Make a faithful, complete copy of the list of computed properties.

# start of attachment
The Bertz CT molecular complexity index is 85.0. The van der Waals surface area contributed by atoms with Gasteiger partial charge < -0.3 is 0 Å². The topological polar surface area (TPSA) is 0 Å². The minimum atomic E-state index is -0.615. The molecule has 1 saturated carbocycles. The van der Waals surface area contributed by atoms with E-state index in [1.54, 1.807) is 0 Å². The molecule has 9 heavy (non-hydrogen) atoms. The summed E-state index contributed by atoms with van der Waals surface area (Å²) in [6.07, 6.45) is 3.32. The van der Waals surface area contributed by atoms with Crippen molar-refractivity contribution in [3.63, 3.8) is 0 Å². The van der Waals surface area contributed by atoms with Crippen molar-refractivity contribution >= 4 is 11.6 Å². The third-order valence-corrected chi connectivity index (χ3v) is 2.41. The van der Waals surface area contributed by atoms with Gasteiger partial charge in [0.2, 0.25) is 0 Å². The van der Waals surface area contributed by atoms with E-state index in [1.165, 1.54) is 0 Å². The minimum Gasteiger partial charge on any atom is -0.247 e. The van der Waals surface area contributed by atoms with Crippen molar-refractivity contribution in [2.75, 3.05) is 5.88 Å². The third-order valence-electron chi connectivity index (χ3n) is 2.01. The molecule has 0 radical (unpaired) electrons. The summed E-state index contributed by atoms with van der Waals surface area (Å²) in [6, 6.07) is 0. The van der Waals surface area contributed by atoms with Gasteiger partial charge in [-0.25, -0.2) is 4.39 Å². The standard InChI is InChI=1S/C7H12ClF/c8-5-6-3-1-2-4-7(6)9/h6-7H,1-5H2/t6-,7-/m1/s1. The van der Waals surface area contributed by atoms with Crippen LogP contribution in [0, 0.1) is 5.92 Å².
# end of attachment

The Bertz CT molecular complexity index is 85.0. The van der Waals surface area contributed by atoms with Gasteiger partial charge < -0.3 is 0 Å². The topological polar surface area (TPSA) is 0 Å². The minimum atomic E-state index is -0.615. The molecule has 1 saturated carbocycles. The van der Waals surface area contributed by atoms with E-state index in [1.54, 1.807) is 0 Å². The molecule has 9 heavy (non-hydrogen) atoms. The summed E-state index contributed by atoms with van der Waals surface area (Å²) in [6.07, 6.45) is 3.32. The van der Waals surface area contributed by atoms with Crippen molar-refractivity contribution in [3.63, 3.8) is 0 Å². The van der Waals surface area contributed by atoms with Crippen molar-refractivity contribution >= 4 is 11.6 Å². The third-order valence-corrected chi connectivity index (χ3v) is 2.41. The van der Waals surface area contributed by atoms with Gasteiger partial charge in [0.2, 0.25) is 0 Å². The van der Waals surface area contributed by atoms with E-state index in [1.165, 1.54) is 0 Å². The minimum Gasteiger partial charge on any atom is -0.247 e. The van der Waals surface area contributed by atoms with Crippen molar-refractivity contribution in [2.75, 3.05) is 5.88 Å². The third-order valence-electron chi connectivity index (χ3n) is 2.01. The molecule has 0 radical (unpaired) electrons. The summed E-state index contributed by atoms with van der Waals surface area (Å²) in [6, 6.07) is 0. The van der Waals surface area contributed by atoms with Gasteiger partial charge in [-0.25, -0.2) is 4.39 Å². The standard InChI is InChI=1S/C7H12ClF/c8-5-6-3-1-2-4-7(6)9/h6-7H,1-5H2/t6-,7-/m1/s1. The van der Waals surface area contributed by atoms with Crippen LogP contribution in [0, 0.1) is 5.92 Å².